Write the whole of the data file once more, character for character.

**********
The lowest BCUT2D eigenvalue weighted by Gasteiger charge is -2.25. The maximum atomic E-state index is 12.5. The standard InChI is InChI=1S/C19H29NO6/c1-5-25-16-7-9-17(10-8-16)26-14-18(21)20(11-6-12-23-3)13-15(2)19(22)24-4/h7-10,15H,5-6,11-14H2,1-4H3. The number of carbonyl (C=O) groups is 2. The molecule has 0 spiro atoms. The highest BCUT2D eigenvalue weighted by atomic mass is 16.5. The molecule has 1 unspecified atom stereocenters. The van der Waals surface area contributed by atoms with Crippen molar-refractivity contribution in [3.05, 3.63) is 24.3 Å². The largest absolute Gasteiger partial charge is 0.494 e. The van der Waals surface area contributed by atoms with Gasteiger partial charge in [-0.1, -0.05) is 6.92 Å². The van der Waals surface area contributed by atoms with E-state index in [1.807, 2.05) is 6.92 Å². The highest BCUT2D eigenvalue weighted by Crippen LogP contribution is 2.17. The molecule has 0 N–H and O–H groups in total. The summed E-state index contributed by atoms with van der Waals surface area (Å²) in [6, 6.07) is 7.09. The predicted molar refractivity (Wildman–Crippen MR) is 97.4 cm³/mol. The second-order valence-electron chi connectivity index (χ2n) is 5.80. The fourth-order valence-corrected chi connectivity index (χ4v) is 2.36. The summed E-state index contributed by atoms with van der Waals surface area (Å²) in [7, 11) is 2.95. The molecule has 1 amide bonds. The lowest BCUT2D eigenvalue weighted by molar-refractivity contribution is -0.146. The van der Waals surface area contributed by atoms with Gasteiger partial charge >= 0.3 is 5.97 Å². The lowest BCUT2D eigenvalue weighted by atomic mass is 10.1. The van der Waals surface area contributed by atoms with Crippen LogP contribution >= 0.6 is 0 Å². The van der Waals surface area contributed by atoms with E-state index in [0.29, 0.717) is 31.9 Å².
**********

The lowest BCUT2D eigenvalue weighted by Gasteiger charge is -2.25. The maximum atomic E-state index is 12.5. The standard InChI is InChI=1S/C19H29NO6/c1-5-25-16-7-9-17(10-8-16)26-14-18(21)20(11-6-12-23-3)13-15(2)19(22)24-4/h7-10,15H,5-6,11-14H2,1-4H3. The number of carbonyl (C=O) groups is 2. The molecule has 0 spiro atoms. The highest BCUT2D eigenvalue weighted by atomic mass is 16.5. The molecule has 1 unspecified atom stereocenters. The van der Waals surface area contributed by atoms with Crippen molar-refractivity contribution in [3.05, 3.63) is 24.3 Å². The largest absolute Gasteiger partial charge is 0.494 e. The van der Waals surface area contributed by atoms with Gasteiger partial charge in [-0.1, -0.05) is 6.92 Å². The van der Waals surface area contributed by atoms with E-state index in [1.807, 2.05) is 6.92 Å². The highest BCUT2D eigenvalue weighted by Crippen LogP contribution is 2.17. The molecule has 0 N–H and O–H groups in total. The summed E-state index contributed by atoms with van der Waals surface area (Å²) in [6, 6.07) is 7.09. The predicted molar refractivity (Wildman–Crippen MR) is 97.4 cm³/mol. The second-order valence-electron chi connectivity index (χ2n) is 5.80. The fourth-order valence-corrected chi connectivity index (χ4v) is 2.36. The summed E-state index contributed by atoms with van der Waals surface area (Å²) in [7, 11) is 2.95. The molecule has 1 amide bonds. The lowest BCUT2D eigenvalue weighted by molar-refractivity contribution is -0.146. The van der Waals surface area contributed by atoms with Gasteiger partial charge >= 0.3 is 5.97 Å². The lowest BCUT2D eigenvalue weighted by atomic mass is 10.1. The van der Waals surface area contributed by atoms with Crippen LogP contribution >= 0.6 is 0 Å². The van der Waals surface area contributed by atoms with E-state index in [0.29, 0.717) is 31.9 Å².